What is going on in Syria?


By their very nature, politics are complicated. Middle East politics are the definition of complexity. So, to ask a politician at a dinner party to explain what is going on in Syria is a tough question. What makes it harder is that most people, especially outside the region, don’t know much about its history or appreciate its peculiarity.

When the uprising erupted in southern Syria in 2011, it was about local demands. After their children were imprisoned and tortured, Dara tribes demanded their immediate release. In the face of harsh measures against the demonstrators, more people, in different parts of the country, called for human rights and the Emergency Law to be lifted.

President Bashar Assad had two options: To give his people what they should have been given in the first place or to do what his security forces have always done — oppress them!

Saudi Arabia sent a high-level delegation to offer the president full support for the first option. At the same time, Iran sent a competing delegation advising the second option. They reminded him of the response of his father, Hafiz Assad, to an earlier uprising, in 1982. Then, the city of Hama was bombarded and tens of thousands were killed.

Unfortunately, Bashar Assad, encouraged by his generals, chose the Iranian way. What came next was the start of a full destruction of modern Syria. Its people returned fire with fire. Invited and uninvited international and regional players joined the foray.

The presence of Iran with its sectarian militias drew in jihadists from all over the world. Assad released other jihadists to face them. Turkey concerned over refugees and Kurdish involvement took sides. Neighboring Lebanon, Jordan and Iraq, as well as Gulf states felt the refugee pressure and were threatened by terrorism. Europe and the United States were not immune.

In 2012, the international community intervened and brought to the negotiation table, in Geneva, a Syrian regime that ruled less than quarter of its territory, with winning resistance groups. A weakened Assad agreed to hand over his authority to a new transitional government that would write a new constitution and run UN-supervised elections excluding him.

Then the Russians showed up! They brought with them a devastating air force and provided the regime with weapons of mass destruction, experimenting 200 new weapons on Syrian people. Within months, they managed to change the balance of power. Whole cities and civilian areas were leveled to the ground. Millions were displaced to other areas or took refuge in neighboring countries. Iran sent in more Revolutionary Guards with Shiite militias from Lebanon, Iraq and Afghanistan. Daesh (the so-called IS) drew an alliance of over 60 nations, led by the US. Now the war zone is becoming more like World War II.

As soon as terrorists were defeated, allies turned into competitors. Russia and Iran are in the process of dividing what they called “Useful Syria.” It includes the heartland and Mediterranean coast. The Americans and their Kurdish allies are competing with Turkey over the north. East and south are contested grounds.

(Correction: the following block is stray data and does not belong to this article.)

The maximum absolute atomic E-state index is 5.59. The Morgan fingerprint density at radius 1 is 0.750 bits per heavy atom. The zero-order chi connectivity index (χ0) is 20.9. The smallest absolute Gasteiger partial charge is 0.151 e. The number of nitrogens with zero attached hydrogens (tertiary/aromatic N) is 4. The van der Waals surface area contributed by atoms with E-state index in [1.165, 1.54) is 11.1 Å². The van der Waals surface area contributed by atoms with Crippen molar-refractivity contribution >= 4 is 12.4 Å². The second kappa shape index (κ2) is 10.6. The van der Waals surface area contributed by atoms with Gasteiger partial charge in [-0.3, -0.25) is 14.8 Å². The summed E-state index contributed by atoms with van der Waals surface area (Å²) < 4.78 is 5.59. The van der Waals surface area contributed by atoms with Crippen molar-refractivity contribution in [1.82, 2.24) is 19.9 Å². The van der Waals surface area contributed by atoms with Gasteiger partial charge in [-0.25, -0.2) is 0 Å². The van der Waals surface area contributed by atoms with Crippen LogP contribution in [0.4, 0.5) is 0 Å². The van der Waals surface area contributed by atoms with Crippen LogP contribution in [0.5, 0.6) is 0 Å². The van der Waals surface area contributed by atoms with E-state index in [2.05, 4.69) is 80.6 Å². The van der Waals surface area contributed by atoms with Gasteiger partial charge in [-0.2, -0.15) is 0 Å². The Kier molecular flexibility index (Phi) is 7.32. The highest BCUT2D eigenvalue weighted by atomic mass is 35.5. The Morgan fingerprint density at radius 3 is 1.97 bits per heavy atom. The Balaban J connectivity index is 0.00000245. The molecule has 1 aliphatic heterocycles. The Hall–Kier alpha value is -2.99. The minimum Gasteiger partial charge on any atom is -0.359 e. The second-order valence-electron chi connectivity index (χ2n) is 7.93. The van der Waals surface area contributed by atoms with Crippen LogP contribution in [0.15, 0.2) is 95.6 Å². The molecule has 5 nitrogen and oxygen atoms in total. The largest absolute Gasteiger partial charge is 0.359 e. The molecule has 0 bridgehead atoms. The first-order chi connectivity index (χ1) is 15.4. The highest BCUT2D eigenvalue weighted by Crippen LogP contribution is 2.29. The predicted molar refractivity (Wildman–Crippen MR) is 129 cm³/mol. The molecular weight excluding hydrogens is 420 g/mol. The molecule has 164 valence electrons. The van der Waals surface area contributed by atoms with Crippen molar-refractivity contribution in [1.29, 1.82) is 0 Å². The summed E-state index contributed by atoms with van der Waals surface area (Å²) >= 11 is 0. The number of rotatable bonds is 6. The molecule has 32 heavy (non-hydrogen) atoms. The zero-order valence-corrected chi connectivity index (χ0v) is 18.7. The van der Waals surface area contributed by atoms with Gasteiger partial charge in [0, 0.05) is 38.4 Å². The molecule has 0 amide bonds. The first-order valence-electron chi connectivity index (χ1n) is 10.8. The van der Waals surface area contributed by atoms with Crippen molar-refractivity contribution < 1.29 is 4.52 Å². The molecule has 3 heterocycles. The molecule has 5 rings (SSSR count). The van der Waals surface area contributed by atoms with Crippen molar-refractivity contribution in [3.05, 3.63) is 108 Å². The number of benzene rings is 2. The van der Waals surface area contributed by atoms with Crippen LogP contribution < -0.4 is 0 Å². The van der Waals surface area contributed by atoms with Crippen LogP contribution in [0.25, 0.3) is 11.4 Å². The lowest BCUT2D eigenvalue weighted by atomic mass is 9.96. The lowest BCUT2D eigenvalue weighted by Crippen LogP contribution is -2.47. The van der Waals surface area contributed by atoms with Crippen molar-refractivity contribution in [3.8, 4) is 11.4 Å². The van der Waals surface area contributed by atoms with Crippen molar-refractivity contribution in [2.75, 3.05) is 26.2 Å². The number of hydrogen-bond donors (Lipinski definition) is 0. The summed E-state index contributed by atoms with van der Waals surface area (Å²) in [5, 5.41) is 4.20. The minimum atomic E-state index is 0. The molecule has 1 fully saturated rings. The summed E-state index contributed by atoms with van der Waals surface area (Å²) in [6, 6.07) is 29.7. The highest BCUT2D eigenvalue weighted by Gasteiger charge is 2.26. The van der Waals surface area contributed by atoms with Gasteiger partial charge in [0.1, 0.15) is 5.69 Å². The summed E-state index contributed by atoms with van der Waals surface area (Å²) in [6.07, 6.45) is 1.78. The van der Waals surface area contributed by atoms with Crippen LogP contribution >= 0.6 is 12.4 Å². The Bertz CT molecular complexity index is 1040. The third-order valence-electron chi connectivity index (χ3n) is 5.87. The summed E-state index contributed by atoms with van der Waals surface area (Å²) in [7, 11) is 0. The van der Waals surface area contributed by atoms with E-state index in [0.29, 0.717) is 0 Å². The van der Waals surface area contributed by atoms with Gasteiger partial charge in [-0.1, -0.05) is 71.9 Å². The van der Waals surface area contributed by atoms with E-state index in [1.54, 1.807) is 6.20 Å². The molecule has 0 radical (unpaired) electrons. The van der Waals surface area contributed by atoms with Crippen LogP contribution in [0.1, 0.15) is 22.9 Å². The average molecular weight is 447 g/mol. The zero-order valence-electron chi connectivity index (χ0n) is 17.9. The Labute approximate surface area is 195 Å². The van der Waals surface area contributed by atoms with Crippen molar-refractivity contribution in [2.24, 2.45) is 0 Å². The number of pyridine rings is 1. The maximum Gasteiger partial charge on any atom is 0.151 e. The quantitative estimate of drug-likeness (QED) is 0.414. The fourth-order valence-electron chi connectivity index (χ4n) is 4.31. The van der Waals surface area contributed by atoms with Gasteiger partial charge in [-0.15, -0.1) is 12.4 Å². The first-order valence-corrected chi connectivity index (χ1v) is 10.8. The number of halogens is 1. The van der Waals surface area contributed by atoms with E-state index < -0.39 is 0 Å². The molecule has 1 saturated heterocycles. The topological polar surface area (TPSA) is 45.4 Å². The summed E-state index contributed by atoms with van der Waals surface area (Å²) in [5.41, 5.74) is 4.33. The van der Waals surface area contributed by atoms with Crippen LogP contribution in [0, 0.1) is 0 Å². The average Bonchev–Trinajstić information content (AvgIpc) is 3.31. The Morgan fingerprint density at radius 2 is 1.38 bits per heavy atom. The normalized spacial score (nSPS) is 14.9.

Like it wasn’t crowded enough, Israel has joined the circus — full time! In the past, it made a point not to intervene, except when its national security is threatened. Israeli missiles and fighter jets had attacked a Syrian chemical factory, arms shipments to Hezbollah, and military convoys and posts. Recently, the scope became larger, as Iran began to establish military bases in different parts of Syria, following Russia’s example. An Iranian drone was shot over the Golan Heights and an Israeli F16 was downed by Syrian air defense. In response, Israeli air force attacked some 11 Iranian positions in heartland Syria.

In the North, Turkey made good of its warning that it won’t tolerate US-supported Kurdish forces at its southern borders. Its army went into an open war and entered the northwestern part of Syria.

In Eastern Ghouta, near Damascus — the scene of earlier chemical attacks — the Russians have joined Assad forces in another blast of civilian areas. A global outcry couldn’t stop the ferocious attack that hasn’t spared even schools and hospitals. Iranian forces, Lebanese and other Shiite militias joined the killing party, too. Now we have a Security Council resolution to humanitarian ceasefire for thirty days. Time will show if it holds.

As long as the invaders are entrenched, the Syrian saga won’t end any time soon. Russia and Iran are digging in for a long-term presence. The United States and Turkey are into the game. Israel can’t rest with enemies on its borders. Arab neighbors have a stake on all the above. The refugee problem alone is overwhelming vulnerable societies and weak economies, especially in Lebanon and Jordan. Add to that the threat of war and terrorism and you get the picture!

This is a quick summary of what is going on in Syria, ladies and gentlemen. Does it make any sense at all? Your input and comments are most welcome.

— Dr. Khaled M. Batarfi is a Saudi writer based in Jeddah. He can be reached at kbatarfi@gmail.com. Follow him at Twitter:@kbatarfi